Antelopes have form of 'mad cow' disease

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The Independent Online
THREE greater kudu at London Zoo have contracted an antelope form of 'mad cow' disease.

Government scientists who examined the kudu believe that they picked up the disease (bovine spongiform encephalopathy) through contact with other animals in the herd, rather than through contaminated feed - the main transmission route in cattle.

Until these latest cases, contaminated feed was thought to be the most likely source of infection for other species. However, in a paper in the latest Veterinary Record, the scientists say 'horizontal transmission' from other animals is much more likely. This usually occurs after animals eat or lick placentae in fields shortly after births. It is a recognised route for scrapie infection in sheep, but so far there has been no evidence of the same process in cattle.

Kudu are 'exotic bovids', closely related to cattle. It does not follow, however, that horizontal transmission, once spotted in kudu, is any more likely in cattle. Dr Gerald Wells, an animal pathologist at the Central Veterinary Laboratory (CVL) in Weybridge, Surrey, and co-author of the latest paper, said that husbandry practices for cattle also decreased the opportunities for such transmission within herds.

The scientists say that six cases of spongiform encephalopathy have been seen in exotic bovids in British zoos, two of which were in greater kudu at London Zoo. The pattern of transmission of spongiform encephalopathies within species is far from clear, although these latest cases may help scientists to understand the mechanisms involved.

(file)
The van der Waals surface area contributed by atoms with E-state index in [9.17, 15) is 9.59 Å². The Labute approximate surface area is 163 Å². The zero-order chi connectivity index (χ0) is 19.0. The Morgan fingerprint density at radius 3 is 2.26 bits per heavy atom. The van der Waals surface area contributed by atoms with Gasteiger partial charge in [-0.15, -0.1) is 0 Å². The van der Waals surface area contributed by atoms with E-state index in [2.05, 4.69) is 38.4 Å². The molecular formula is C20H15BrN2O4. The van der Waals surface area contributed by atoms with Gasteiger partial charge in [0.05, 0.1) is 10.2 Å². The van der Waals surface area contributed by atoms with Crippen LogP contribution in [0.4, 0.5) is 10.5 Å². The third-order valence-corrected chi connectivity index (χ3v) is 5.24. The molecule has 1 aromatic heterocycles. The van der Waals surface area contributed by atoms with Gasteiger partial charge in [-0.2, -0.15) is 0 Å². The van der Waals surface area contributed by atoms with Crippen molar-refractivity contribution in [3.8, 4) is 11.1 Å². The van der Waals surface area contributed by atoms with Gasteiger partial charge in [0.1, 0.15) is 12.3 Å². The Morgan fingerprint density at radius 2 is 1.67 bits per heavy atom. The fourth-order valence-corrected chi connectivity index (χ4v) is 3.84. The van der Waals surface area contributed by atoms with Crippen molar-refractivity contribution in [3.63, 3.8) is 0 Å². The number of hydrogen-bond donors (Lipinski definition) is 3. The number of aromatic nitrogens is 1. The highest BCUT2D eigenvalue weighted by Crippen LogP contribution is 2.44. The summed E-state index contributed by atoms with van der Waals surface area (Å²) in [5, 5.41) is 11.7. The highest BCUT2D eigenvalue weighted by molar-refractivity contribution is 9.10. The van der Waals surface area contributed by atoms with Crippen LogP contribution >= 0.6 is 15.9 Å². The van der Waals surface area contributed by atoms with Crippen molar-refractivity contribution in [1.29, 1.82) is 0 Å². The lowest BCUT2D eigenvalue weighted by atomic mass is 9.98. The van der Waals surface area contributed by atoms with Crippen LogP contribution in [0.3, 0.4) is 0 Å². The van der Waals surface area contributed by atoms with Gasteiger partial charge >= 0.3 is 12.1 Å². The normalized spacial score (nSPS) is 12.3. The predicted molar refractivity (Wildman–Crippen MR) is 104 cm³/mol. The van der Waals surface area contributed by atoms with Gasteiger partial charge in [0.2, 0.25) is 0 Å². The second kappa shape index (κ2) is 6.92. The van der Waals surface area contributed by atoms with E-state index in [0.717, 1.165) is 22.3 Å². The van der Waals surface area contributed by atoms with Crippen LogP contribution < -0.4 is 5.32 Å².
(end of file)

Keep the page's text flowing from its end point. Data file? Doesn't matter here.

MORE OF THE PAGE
One of the kudu at London Zoo is thought to have contracted the disease through 'maternal transmission' - probably at the time of its birth, rather than through any genetic route. Maternal transmission is very unlikely in the latest cases, Dr Wells said. The first of the three new cases was a male, born in May 1988. This was a few weeks before the government ban on feeding protein derived from ruminants to other ruminants. However, the authors are almost certain that the animal ate no infected feed.

The animal developed the tell- tale nervous signs of the disease at 37 months. It was killed on humane grounds and the classic thread-like structures were found in microscope sections of its brain and spinal cord.

The second and third kudu, born after the feed ban, were both killed because only one male can be kept in a kudu herd. Neither showed any clinical signs of the disease but, on examination, recognisable changes were found in their brain matter.

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